Assassin’s Creed has always added new features to each game; sometimes they work out and other times they don’t. This time, naval battles make an appearance, and they are incredibly fun. The battles are extremely intense as you try to maneuver your ship to line up that perfect shot. The controls are simple enough and easy to learn, but the battles can be strategic enough to keep your interest, making this a wonderful addition to the series. There are various other side missions, such as collecting feathers, trinkets, Ben Franklin’s Almanac pages, assassination contracts, and many more. The newest feature is being able to hunt animals, and you skin them afterwards to sell their pelts or craft items with them.  It’s a nice touch, but isn’t fun enough that you’ll want to spend hours hunting in a forest. However, it’s completely optional, so if you don’t find it fun, then you don’t have to partake.


There is multiplayer and it’s just as intense as it has always been. There is a new co-op mode called Wolf Pack, and it’s more or less a score attack mode, as you work with friends to assassinate targets in increasingly difficult sequences. There are numerous other modes to experience, including the classic death match. This is where you are assigned a target to assassinate while simultaneously being hunted yourself. Never before has sitting on a bench been so nerve-wracking. Assassin’s Creed III is long enough, but the enticing multiplayer will keep you around even longer.

There are a couple of flaws present in this game. Travelling by horse is a nightmare, there are questionable enemy alerts, and it’s always curious how one failed assassination suddenly means two dozen enemies will appear out of nowhere. But the most apparent problem is the sheer amount of bugs. Some are simple, such as rifles and swords floating in mid-air, while others are far more annoying. For example, having to restart the game because you got stuck between a rock and a hard place… literally. There was one dramatic moment that turned hilarious when the characters’ lips stopped moving – you could hear all the intense shouting, but the characters’ faces just stared. Things like this aren’t acceptable and really take away from the game.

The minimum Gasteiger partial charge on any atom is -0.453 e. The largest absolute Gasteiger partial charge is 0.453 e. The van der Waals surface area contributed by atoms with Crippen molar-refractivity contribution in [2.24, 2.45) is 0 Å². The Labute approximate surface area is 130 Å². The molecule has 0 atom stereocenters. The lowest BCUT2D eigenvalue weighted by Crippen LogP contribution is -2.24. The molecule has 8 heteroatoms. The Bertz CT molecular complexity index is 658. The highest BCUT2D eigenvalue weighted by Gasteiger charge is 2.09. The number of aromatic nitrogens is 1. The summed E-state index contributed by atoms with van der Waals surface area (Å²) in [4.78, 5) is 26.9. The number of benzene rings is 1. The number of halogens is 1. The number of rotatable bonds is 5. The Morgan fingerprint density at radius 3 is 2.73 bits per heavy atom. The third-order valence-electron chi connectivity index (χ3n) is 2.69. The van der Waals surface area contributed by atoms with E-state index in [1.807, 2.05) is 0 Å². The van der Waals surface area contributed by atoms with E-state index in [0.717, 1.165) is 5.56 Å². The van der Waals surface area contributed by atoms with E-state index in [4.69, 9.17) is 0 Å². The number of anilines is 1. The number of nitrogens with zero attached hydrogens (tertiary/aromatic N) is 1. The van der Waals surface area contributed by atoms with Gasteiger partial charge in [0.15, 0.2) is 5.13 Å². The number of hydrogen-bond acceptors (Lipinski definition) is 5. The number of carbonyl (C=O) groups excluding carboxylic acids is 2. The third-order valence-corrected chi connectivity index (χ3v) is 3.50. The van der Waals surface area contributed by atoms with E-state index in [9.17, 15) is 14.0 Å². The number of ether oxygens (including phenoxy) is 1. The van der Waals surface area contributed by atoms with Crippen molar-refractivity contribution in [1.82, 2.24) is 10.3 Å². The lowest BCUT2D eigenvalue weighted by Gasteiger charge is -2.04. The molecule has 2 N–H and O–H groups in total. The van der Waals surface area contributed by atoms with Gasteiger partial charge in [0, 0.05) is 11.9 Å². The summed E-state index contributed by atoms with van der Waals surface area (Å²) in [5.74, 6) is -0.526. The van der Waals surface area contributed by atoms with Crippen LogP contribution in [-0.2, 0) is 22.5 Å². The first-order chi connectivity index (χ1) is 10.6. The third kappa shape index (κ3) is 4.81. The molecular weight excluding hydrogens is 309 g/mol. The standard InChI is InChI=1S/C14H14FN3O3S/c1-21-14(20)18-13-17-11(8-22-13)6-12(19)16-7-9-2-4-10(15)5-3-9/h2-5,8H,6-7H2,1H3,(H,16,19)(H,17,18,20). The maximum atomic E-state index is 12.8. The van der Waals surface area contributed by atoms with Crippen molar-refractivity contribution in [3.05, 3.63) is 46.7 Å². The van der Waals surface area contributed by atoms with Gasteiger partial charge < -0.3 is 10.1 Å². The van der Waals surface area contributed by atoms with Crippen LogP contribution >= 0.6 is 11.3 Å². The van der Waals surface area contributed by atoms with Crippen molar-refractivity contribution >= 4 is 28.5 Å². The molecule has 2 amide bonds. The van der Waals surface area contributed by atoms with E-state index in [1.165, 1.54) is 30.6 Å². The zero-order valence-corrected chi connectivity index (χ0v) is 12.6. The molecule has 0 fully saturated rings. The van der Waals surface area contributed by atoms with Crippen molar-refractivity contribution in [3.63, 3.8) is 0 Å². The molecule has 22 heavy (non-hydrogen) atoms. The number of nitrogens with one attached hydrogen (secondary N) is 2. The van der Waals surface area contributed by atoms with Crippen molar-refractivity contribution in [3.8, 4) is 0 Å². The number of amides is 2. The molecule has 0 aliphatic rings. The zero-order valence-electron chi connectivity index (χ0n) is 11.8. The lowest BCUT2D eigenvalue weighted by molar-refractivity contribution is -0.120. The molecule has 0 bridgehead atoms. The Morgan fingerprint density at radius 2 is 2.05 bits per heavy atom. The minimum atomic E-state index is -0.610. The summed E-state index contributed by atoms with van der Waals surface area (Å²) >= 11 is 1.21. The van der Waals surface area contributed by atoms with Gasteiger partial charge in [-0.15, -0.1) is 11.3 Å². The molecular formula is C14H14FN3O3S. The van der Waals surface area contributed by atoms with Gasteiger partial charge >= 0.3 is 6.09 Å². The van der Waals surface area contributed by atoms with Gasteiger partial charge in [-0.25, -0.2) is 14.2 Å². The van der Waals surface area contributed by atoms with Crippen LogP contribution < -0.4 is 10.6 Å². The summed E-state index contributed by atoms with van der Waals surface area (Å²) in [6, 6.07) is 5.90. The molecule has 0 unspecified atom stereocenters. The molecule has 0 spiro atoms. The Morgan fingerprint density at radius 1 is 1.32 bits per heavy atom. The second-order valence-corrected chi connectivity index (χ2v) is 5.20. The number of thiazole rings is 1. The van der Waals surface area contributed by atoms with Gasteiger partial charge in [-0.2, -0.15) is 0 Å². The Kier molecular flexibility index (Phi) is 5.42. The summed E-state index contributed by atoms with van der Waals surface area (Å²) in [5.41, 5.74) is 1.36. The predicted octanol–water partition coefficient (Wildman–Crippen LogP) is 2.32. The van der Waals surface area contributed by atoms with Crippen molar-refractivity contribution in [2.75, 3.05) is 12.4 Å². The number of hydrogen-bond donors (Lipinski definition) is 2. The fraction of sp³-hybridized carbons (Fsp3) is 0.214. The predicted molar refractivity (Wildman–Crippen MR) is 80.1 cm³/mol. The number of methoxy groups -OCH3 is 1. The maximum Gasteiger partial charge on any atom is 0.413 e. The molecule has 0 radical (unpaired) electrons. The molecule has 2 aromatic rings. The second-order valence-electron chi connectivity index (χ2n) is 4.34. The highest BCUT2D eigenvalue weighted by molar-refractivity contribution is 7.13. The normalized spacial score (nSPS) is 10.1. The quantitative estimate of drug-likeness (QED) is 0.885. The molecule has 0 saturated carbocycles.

Shipping convoys of goods is an interesting economical concept, but nothing really that special, and the confusing menu doesn’t help. Like in previous games, you can recruit assassins to fight with you or to send on missions to level up while receiving money; however, this isn’t that fun or satisfying – there isn’t enough of a reward to really invest time in this. Sending out convoys and assassins just leaves something to be desired.

Connor may not be the most likable protagonist, but the story is riveting enough to make up for him. The gameplay has frustrating moments, but the fighting is entertaining enough to keep you brutalizing enemies for hours, and there are plenty of side-missions and extras in this game to keep you around for a long time. When it comes right down to it, Assassin’s Creed III is a good game. It makes changes, but that’s what a series should be doing. This is a hit-and-miss process, as can be seen in Assassin’s Creed III, but don’t kid yourself: this game is definitely worth your time.

This review is based off a retail copy of Assassin’s Creed III developed by Ubisoft and distributed by Ubisoft. 

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Hit and Miss Improvements | Assassin's Creed III Review
Overall Score8
  • Lots of Side Missions and Easter Eggs
  • Sailing Mechanics are Excellent
  • Good Multiplayer Modes
  • A Very Unlikable Protagonist
  • Several Frustrating Moments
8Overall Score
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About The Author

Neil has had a passion for video games ever since the Atari entered his life so many years ago. He's been writing about them for over two years and sees no end in sight. Reach out to him on twitter @nconnors13